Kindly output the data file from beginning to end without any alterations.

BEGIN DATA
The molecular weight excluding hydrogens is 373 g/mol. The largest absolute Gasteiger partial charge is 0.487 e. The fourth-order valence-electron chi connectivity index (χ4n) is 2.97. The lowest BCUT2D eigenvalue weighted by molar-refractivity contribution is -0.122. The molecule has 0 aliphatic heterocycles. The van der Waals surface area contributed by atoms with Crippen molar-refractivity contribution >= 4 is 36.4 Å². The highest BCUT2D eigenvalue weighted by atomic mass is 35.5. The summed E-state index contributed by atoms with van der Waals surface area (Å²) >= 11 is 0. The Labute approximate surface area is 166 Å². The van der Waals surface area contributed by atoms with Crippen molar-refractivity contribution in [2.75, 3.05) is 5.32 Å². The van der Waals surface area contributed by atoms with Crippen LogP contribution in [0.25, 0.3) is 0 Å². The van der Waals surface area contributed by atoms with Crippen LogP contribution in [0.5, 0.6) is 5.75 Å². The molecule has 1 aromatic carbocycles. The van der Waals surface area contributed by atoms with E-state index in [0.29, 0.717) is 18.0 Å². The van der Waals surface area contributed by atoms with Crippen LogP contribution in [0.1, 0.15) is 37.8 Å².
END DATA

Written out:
The molecular weight excluding hydrogens is 373 g/mol. The largest absolute Gasteiger partial charge is 0.487 e. The fourth-order valence-electron chi connectivity index (χ4n) is 2.97. The lowest BCUT2D eigenvalue weighted by molar-refractivity contribution is -0.122. The molecule has 0 aliphatic heterocycles. The van der Waals surface area contributed by atoms with Crippen molar-refractivity contribution >= 4 is 36.4 Å². The highest BCUT2D eigenvalue weighted by atomic mass is 35.5. The summed E-state index contributed by atoms with van der Waals surface area (Å²) >= 11 is 0. The Labute approximate surface area is 166 Å². The van der Waals surface area contributed by atoms with Crippen molar-refractivity contribution in [2.75, 3.05) is 5.32 Å². The van der Waals surface area contributed by atoms with Crippen LogP contribution in [0.25, 0.3) is 0 Å². The van der Waals surface area contributed by atoms with Crippen LogP contribution in [0.5, 0.6) is 5.75 Å². The molecule has 1 aromatic carbocycles. The van der Waals surface area contributed by atoms with E-state index in [0.29, 0.717) is 18.0 Å². The van der Waals surface area contributed by atoms with Crippen LogP contribution in [0.1, 0.15) is 37.8 Å².